For my Valentines: Carob Truffles


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Since Valentine’s Day is tomorrow, I thought that I would share a recipe for something sweet, a bit indulgent, and… pretty darn healthy, actually.  When it comes to desserts, I try to consult my raw, “whole food” recipes before resorting to whatever I’m craving at the moment. Last weekend, the craving was brownies, but I really wanted to avoid bringing a pan of buttery, sugary, caffeinated treats into the house. (Especially because I know that I would dole out kid-sized portions for dessert and then keep returning to the pan for “just one more piece” after they’ve gone to bed.) So there was no better time to look through Stephanie Tourles’s Raw Energy for something sinful(-tasting) and chocolatey(-tasting) that we could all enjoy as either a dessert or an energy-boosting snack.

Carob truffles are a dream come true: they are made of dense, healthy, filling foods, but taste like candy. Stephanie’s original recipe for Almond-Raisin Cocoa Bites calls for raw almond butter and raw cacao powder, but I chose to use easier-to-find (and arguably more kid-friendly) ingredients, substituting peanut butter and carob powder. Carob is a legume that is roased and used as a caffeine-free substitute for chocolate, making it a great choice for an evening dessert.  Peanut butter is usually made from roasted peanuts, but it’s worth the time to search for the unroasted version to avoid any hydrogenated oils. Made with peanut butter, raisins, and carob, these treats are filled with iron, protein and vitamins. The dark brown color makes them look like dessert, but they’re healthy enough to be a good snack at any time of day.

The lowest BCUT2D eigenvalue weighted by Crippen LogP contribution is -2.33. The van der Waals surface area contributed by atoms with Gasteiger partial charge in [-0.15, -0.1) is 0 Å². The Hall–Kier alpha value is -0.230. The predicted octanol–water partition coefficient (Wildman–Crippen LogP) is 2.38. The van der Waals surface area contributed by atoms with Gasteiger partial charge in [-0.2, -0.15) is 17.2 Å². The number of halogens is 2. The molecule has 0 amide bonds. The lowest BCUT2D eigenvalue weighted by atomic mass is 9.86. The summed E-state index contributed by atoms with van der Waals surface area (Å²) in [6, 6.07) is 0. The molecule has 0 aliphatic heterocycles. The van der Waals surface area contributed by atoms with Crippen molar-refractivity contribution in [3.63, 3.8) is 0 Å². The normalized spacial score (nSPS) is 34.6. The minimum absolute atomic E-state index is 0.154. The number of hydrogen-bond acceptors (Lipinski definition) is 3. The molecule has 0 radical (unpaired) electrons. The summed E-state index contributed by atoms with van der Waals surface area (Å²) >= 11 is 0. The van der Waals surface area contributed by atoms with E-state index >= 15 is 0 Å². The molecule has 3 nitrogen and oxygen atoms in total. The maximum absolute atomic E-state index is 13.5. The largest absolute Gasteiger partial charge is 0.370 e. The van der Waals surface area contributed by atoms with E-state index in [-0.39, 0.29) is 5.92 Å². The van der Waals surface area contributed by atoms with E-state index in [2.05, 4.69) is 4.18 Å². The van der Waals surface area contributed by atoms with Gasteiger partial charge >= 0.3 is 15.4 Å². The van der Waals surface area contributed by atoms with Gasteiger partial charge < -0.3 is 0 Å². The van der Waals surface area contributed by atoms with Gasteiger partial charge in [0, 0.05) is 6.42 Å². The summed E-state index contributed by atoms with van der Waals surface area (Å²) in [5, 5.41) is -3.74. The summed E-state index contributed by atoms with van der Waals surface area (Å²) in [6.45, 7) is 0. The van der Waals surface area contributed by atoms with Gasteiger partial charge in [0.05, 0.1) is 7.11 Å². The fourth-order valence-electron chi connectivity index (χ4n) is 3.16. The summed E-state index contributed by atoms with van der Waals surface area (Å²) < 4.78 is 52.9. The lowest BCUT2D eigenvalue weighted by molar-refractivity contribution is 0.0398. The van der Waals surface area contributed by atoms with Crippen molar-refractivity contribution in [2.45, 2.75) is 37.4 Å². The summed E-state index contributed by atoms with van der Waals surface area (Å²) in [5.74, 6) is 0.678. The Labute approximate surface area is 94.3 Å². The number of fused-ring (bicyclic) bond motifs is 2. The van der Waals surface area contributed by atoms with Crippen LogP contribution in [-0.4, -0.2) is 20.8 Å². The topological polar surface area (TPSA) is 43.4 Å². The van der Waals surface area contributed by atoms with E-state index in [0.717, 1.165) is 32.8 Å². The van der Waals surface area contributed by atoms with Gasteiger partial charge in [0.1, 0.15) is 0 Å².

Finally, for a special, Valentine’s Day treat, I took truffles that had been rolled in shredded coconut and flattened them to about 1/2″ thickness with the bottom of a juice glass. Then, using a butter knife and my fingers, I shaped the truffle into a heart. A bit cheesy, yes, but that’s one of the perks of cooking for kids: when else are you going to get bonus points for presenting foods that are in the shape of hearts, stars, leaves, candy canes and the like??

Wishing you all a sweet Valentine’s Day!


Once the dough is made, you can shape it any way you’d like: press it into a greased pan and then cut into squares; roll into balls; or get crazy and cut, pinch, and press it into shapes. 

1 cup peanut butter (made from unroasted peanuts, if possible)
1 cup raisins, chopped
1/2 c. carob powder
1/4 c. raw honey
2 tbs. water (filtered if possible)
1/2 tsp. ground cinnamon
Unsweetened, shredded coconut, for rolling (optional)
Extra carob powder, for sprinkling (optional)


Mix the peanut butter, raisins, carob powder, honey, water and cinnamon in a medium bowl. Use a wooden spoon or your hands to mash the mixture until it comes together into a big ball of dough.

Pinch off small pieces of dough and roll into 1″-sized balls (or see notes at top for other shaping ideas). Roll the balls in shredded coconut or sprinkle them with carob powder, or leave plain.

Arrange the truffles on a plate and place in the refrigerator for at least one hour to allow them to set. Transfer the truffles to an airtight container and leave in the refrigerator until ready to eat. The truffles will last in the fridge for 2 to 3 weeks.

Makes about 40 truffles.